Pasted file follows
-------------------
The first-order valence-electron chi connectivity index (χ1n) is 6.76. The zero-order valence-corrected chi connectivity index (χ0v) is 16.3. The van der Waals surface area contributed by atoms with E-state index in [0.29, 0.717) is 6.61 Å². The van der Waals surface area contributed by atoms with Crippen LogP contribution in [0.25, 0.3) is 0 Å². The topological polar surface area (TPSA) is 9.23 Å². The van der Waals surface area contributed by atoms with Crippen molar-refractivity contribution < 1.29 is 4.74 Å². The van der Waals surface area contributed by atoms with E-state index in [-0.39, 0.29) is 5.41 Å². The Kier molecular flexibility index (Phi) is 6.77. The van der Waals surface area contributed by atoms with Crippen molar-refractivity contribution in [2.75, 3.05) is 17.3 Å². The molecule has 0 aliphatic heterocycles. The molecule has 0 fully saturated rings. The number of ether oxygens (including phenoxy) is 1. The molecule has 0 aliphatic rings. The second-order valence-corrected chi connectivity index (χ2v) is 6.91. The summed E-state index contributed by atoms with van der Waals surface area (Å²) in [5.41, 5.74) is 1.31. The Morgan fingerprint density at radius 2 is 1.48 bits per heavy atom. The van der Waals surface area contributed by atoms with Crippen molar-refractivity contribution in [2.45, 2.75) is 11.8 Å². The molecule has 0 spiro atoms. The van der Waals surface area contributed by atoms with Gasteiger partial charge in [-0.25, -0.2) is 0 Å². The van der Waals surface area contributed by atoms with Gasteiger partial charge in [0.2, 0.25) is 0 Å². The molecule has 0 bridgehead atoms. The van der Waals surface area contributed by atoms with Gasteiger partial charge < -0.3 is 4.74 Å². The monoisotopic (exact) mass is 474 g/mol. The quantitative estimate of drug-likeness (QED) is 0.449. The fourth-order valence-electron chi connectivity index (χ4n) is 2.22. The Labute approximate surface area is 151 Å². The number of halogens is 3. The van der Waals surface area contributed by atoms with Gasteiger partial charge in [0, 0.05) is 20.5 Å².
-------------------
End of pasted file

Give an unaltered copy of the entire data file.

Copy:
The first-order valence-electron chi connectivity index (χ1n) is 6.76. The zero-order valence-corrected chi connectivity index (χ0v) is 16.3. The van der Waals surface area contributed by atoms with E-state index in [0.29, 0.717) is 6.61 Å². The van der Waals surface area contributed by atoms with Crippen LogP contribution in [0.25, 0.3) is 0 Å². The topological polar surface area (TPSA) is 9.23 Å². The van der Waals surface area contributed by atoms with Crippen molar-refractivity contribution < 1.29 is 4.74 Å². The van der Waals surface area contributed by atoms with E-state index in [-0.39, 0.29) is 5.41 Å². The Kier molecular flexibility index (Phi) is 6.77. The van der Waals surface area contributed by atoms with Crippen molar-refractivity contribution in [2.75, 3.05) is 17.3 Å². The molecule has 0 aliphatic heterocycles. The molecule has 0 fully saturated rings. The number of ether oxygens (including phenoxy) is 1. The molecule has 0 aliphatic rings. The second-order valence-corrected chi connectivity index (χ2v) is 6.91. The summed E-state index contributed by atoms with van der Waals surface area (Å²) in [5.41, 5.74) is 1.31. The Morgan fingerprint density at radius 2 is 1.48 bits per heavy atom. The van der Waals surface area contributed by atoms with Crippen molar-refractivity contribution in [2.45, 2.75) is 11.8 Å². The molecule has 0 spiro atoms. The van der Waals surface area contributed by atoms with Gasteiger partial charge in [-0.25, -0.2) is 0 Å². The van der Waals surface area contributed by atoms with Gasteiger partial charge in [0.2, 0.25) is 0 Å². The molecule has 0 bridgehead atoms. The van der Waals surface area contributed by atoms with Gasteiger partial charge < -0.3 is 4.74 Å². The monoisotopic (exact) mass is 474 g/mol. The quantitative estimate of drug-likeness (QED) is 0.449. The fourth-order valence-electron chi connectivity index (χ4n) is 2.22. The Labute approximate surface area is 151 Å². The number of halogens is 3. The van der Waals surface area contributed by atoms with Gasteiger partial charge in [0, 0.05) is 20.5 Å².